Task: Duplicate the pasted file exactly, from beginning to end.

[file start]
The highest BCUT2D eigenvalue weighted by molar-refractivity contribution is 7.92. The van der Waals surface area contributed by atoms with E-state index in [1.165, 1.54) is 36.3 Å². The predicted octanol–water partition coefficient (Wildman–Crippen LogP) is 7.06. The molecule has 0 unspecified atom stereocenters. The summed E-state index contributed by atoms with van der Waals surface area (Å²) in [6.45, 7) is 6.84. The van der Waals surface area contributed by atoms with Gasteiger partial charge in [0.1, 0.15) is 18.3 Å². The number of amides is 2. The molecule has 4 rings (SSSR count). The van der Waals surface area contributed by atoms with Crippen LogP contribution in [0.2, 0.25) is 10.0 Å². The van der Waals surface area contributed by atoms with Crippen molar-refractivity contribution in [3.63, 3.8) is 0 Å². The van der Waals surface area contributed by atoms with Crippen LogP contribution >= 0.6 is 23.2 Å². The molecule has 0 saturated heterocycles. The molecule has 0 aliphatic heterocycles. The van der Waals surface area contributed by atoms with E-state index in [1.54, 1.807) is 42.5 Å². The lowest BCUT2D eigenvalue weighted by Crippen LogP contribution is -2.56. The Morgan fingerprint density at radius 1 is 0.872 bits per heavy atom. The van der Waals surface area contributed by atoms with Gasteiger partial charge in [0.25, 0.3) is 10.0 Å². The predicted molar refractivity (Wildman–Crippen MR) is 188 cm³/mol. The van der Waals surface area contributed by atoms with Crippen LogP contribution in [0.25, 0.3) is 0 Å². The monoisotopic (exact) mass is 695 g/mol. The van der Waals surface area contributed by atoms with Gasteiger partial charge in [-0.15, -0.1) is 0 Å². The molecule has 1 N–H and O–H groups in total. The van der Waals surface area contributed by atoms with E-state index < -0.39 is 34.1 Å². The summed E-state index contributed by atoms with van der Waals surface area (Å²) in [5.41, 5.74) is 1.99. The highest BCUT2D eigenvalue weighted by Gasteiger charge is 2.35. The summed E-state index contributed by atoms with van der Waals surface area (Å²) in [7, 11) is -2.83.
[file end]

The highest BCUT2D eigenvalue weighted by molar-refractivity contribution is 7.92. The van der Waals surface area contributed by atoms with E-state index in [1.165, 1.54) is 36.3 Å². The predicted octanol–water partition coefficient (Wildman–Crippen LogP) is 7.06. The molecule has 0 unspecified atom stereocenters. The summed E-state index contributed by atoms with van der Waals surface area (Å²) in [6.45, 7) is 6.84. The van der Waals surface area contributed by atoms with Gasteiger partial charge in [0.1, 0.15) is 18.3 Å². The number of amides is 2. The molecule has 4 rings (SSSR count). The van der Waals surface area contributed by atoms with Crippen LogP contribution in [0.2, 0.25) is 10.0 Å². The van der Waals surface area contributed by atoms with Crippen molar-refractivity contribution in [3.63, 3.8) is 0 Å². The van der Waals surface area contributed by atoms with Crippen LogP contribution >= 0.6 is 23.2 Å². The molecule has 0 saturated heterocycles. The molecule has 0 aliphatic heterocycles. The van der Waals surface area contributed by atoms with E-state index in [1.54, 1.807) is 42.5 Å². The lowest BCUT2D eigenvalue weighted by Crippen LogP contribution is -2.56. The Morgan fingerprint density at radius 1 is 0.872 bits per heavy atom. The van der Waals surface area contributed by atoms with Gasteiger partial charge in [0.25, 0.3) is 10.0 Å². The predicted molar refractivity (Wildman–Crippen MR) is 188 cm³/mol. The van der Waals surface area contributed by atoms with Crippen LogP contribution in [0.25, 0.3) is 0 Å². The monoisotopic (exact) mass is 695 g/mol. The van der Waals surface area contributed by atoms with Gasteiger partial charge in [-0.15, -0.1) is 0 Å². The molecule has 1 N–H and O–H groups in total. The van der Waals surface area contributed by atoms with E-state index < -0.39 is 34.1 Å². The summed E-state index contributed by atoms with van der Waals surface area (Å²) in [5.41, 5.74) is 1.99. The highest BCUT2D eigenvalue weighted by Gasteiger charge is 2.35. The summed E-state index contributed by atoms with van der Waals surface area (Å²) in [7, 11) is -2.83.